The belief in a theory of a high degree of civilization in the area of fierce hunter tribes, such as extended north of the Rio Grande, reaching to the Great Lakes, in any age of which there is reliable knowledge, is indeed calculated to reflect but little credit on American archaeological philosophy. Admitting, what is probable, that there were, in the course of ages, elements of the peculiar civilization of Lybia, Phoenicia, Ireland, Scandinavia, and Ancient Britain, and Spain, from mariners or adventurers, either accidentally or designedly landed on the coasts, there is no probability that the number, at any one period prior to the discovery by Columbus, was considerable; and it is nearly certain, that such adventurers or castaways were nearly, if not quite, without females. In either view, they must have relied upon the native female for any period of continuance; and as she would reproduce resemblances of her own physical type, these elements of disturbance or intrusive knowledge would, in a few generations, entirely disappear, if the intrusive men were not violently dispatched, like the first English colony in Virginia, or the crew of the stranded vessel spoken of by Iroquois tradition. We should closely inspect our antiquities for these casual evidences of foreign art; and not too hastily attribute an advanced civilization to wandering tribes of hunters and warriors, who stood in no other relation to them than that of conquerors or murderers.
Even in Mexico, where one of these foreign elements was probably at the bottom of their civilization, as testified by Montezuma to Cortez, there was a predisposition on the part of the Spaniards to overrate the native arts and knowledge. Cortez was, in the outset, but a rebel to legal authority at Cuba, and, afterwards, both he and his followers were prone to magnify the type of civilization of the Aztecs in order to enhance the glory of the conquest. A loud stroke of the Indian drum was the sound of a “gong” in the ears of Bernal Dias; a folded skin with devices in the Indian manner, seen at Zempoala, was a “book.” This disposition to over-estimate is everywhere observable in the Spanish narratives of a semi-civilized people, who had really much to commend, and many arts that called for astonishment.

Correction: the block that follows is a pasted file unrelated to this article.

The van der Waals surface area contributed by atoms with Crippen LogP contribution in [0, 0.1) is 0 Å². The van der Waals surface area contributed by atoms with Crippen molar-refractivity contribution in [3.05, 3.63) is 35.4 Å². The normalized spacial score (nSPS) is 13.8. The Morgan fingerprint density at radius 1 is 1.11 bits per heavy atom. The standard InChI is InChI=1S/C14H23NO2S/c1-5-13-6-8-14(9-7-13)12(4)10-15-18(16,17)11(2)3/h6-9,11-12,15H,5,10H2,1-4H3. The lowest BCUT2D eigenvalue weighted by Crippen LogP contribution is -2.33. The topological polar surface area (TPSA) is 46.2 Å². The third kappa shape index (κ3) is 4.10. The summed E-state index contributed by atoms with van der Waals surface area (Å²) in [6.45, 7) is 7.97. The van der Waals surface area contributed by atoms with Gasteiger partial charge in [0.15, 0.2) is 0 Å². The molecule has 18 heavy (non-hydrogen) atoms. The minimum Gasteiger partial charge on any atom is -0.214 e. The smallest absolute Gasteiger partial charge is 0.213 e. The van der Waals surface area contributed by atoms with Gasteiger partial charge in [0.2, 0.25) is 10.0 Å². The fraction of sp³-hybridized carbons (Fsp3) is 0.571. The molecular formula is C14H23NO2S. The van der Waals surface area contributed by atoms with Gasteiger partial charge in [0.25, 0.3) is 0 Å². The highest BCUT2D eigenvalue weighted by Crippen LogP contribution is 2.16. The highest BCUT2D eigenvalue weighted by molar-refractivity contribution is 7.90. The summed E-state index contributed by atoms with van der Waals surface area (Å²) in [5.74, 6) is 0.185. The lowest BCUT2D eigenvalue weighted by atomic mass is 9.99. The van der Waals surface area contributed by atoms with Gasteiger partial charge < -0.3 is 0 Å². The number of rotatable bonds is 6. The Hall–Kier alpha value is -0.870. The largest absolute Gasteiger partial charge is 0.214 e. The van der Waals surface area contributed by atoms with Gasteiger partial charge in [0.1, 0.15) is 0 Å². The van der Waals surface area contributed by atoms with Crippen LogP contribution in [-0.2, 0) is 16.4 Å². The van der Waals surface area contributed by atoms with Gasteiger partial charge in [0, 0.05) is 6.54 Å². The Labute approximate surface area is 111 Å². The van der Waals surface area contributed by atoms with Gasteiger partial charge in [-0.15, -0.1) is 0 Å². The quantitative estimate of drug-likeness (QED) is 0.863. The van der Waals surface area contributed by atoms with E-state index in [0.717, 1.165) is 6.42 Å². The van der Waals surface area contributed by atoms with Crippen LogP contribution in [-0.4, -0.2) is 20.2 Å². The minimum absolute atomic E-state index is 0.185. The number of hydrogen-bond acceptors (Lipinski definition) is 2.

But when the eye, about one century later, (say A. D. 1600,) fell upon the small and erratic bands of foresters who were seated along the North Atlantic, from Florida to the St. Lawrence, there was very little to break the wild and cheerless view of barbarity which their manners and customs presented. They were exclusively hunters and fishermen. The little zea maize that they raised to eke out a precarious existence was a cultivation exclusively in the hands of the females. A coarse kind of pottery in common use was also a feminine art. 1De Bry, 1590. Their dwellings of mats and bark and poles were alike due to feminine industry. There was, in reality, no male civilization, unless it be found in the art of fabricating weapons and implements; in the mnemonic art of recording events in the pictographic characters of the Kekewin, and in the state of their numeration, as shown in their exchanges of wrought sea-shells, which had some of the properties of a coin.
In all that related to energy, courage, and expertness; to war and eloquence; to endurance as captives; and to the leading traits of a wild and unshackled independence, they were immeasurably superior to the Aztecs.
When the Anglo-Saxon race began, late in the seventeenth century, to cross the Alleghanies, and to explore the valley of the Mississippi, the forest was observed to have encroached upon, and buried, a class of ruins in the shape of tumuli, barrows, abandoned fields, and military earth-works. These relics, of the origin of which the tribes knew nothing, have continued to be the theme of philosophical speculation to the present day.
New discoveries are making every year, as fresh areas of that magnificent valley yield to the hand of agriculture, and the record of its antiquities is thus becoming fuller, and more complete.
It is, perhaps, premature to generalize on the present state of our archaeological materials, but something may be done to throw the facts into groups in which they can be more perfectly examined and studied; and little more will be attempted in the present paper.
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|1.||↩||De Bry, 1590.|